This book tells the often dramatic and always fascinating story of flight in lighter than air machines. For centuries man had dreamed of flying, but all attempts failed, until in 1782 the Montgolfier brothers constructed the world’s first hot air balloon The following year saw the first ascent with aeronauts – not human beings but a sheep, a duck and a cockerel. But it was not long before men and women too took to the air and became ever more adventurous. The aeronauts became famous giving displays before crowds of thousands, often accompanied by special effects.
In the early years, ballooning was a popular pastime, but in the 19th century it found a new use with the military. Balloons were used to send messages out during the Siege of Paris and later found a role as observation balloons for the artillery. But their use was always limited by the fact that they were at the mercy of the wind. There were numerous attempts at steering balloons, and various attempts were made to power them but it was the arrival of the internal combustion engine that saw the balloon transformed into the airship. The most famous developer of airships was Graf von Zeppelin and the book tells the story of the use of his airships in both peacetime and at war. There were epic adventures including flights over the poles and for a time, commercial airships flourished – then came the disaster of the Hindenburg. Airships still fly today and ballooning has become a hugely popular pastime.
As featured on SF CrowsnestSF Crowsnest
This is a very good book, an excellent amount of pictures and information. The information doesn't go too far deep or get so technical but just enough to entice the reader and keep them interested. The stories go right back to the start of flight at the beginning when airship/balloon travel we're in their infancy. I often think it was a shame that airship didn't make it to worldwide everyday travel but I suppose you can the main problems. I really enjoyed the book, especially the history of the subject but then that's by area. I would recommend this book to both the passing reader and the avid airships fan.UK Historian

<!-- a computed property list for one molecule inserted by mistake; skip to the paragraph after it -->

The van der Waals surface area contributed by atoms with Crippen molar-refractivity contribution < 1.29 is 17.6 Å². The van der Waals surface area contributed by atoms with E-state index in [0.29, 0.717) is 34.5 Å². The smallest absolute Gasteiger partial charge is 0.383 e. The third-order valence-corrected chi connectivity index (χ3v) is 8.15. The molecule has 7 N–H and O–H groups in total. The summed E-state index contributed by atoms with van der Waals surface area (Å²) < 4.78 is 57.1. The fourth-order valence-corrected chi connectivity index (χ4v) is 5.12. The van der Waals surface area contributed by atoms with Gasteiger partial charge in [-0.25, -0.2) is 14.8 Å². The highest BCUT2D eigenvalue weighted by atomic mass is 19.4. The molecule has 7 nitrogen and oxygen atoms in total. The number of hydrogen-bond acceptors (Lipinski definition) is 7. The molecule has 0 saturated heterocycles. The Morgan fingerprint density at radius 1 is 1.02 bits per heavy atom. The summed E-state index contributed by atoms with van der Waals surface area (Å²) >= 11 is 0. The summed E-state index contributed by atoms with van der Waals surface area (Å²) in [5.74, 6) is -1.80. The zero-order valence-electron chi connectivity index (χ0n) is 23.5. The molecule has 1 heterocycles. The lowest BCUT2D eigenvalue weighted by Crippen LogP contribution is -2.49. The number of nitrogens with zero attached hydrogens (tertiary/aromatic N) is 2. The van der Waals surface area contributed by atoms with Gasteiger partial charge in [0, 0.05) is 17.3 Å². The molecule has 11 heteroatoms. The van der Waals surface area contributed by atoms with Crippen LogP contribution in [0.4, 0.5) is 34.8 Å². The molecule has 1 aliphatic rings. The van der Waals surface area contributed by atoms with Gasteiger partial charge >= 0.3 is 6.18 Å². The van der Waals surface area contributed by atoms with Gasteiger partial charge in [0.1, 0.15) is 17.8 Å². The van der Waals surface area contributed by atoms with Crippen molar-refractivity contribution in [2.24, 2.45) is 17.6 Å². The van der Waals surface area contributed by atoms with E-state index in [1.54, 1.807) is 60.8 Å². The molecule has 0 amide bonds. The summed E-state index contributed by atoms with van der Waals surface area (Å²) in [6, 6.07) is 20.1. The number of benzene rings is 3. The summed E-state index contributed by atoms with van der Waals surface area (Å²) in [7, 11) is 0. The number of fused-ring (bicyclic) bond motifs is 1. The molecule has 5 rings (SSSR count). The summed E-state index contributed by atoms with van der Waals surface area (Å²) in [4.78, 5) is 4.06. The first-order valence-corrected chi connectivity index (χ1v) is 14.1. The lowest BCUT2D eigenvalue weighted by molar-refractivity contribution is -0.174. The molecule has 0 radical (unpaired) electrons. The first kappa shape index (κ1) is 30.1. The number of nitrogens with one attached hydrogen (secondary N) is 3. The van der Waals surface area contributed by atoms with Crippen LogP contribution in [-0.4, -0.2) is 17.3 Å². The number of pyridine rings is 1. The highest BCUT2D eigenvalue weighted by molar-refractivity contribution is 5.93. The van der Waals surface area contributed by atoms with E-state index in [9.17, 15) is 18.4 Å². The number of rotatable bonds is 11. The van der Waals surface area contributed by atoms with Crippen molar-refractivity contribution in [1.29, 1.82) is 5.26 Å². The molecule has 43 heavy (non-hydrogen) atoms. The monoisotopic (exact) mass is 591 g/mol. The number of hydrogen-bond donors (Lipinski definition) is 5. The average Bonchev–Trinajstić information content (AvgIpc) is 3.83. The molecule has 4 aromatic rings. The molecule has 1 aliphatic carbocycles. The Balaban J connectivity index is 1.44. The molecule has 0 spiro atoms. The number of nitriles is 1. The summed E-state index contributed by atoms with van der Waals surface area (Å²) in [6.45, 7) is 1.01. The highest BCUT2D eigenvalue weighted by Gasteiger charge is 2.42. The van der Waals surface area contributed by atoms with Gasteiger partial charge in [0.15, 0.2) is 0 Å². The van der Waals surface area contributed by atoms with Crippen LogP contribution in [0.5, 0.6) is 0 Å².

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Rating: 5 out of 5 starsNetGalley, January Gray
I loved this book, my husband loved this book, and my children loved this book! We all learned a lot, quite a lot actually and had great family time learning together! Get this book!
Tells the often dramatic and always fascinating story of flight in lighter-than-air machines.Bookseller Buyers Guide
Informative, enjoyable book on airship historyNetGalley, Stephen Goldberg
I enjoyed this book. I found it highly informative yet it doesn’t get bogged down in minutiae. Anthony Burton writes with a conversational tone and with some humor. In terms of subject matter, it is similar to John Swinfield’s Airship, but the latter more concentrated on the British airship program while the Burton effort was broader scope. They are both fine books and I recommend each of them.
It educated, entertained and engaged. Triple E. And now I’m quite well informed on the subject too... So yeah, really enjoyed this book, it was succinct, well written, informative, interesting and provided a deliciously ample supply of visual aid, be it art or photos. Seriously, so many nonfiction books skimp on visuals, it really deserves kudos how generous this author was with his audience. This book is just as good as the word dirigible, which is an absolutely terrific word. Well worth a read.NetGalley, Mia D
Rating: 5 out of 5 starsNetGalley, Jesse Lewis
Great book that takes the reader through the early days of the Montgolfier brothers to von Zeppelin to the modern era of non-rigid airships. Hot air balloons were instrumental in getting messages out of Paris during the Prussian siege, then dirigibles were used for reliable transportation and, unfortunately, the bombing of cities in the First World War...then back to commercial transportation.. I'm middle-aged and still fascinated when there's a blimp in the air, so I enjoyed this book thoroughly.
Rating: 5 out of 5 starsNetGalley, Lindsey Crockett
This gives you great insight into how much work it took to get us into the air. I loved learning about all the things and it was fun.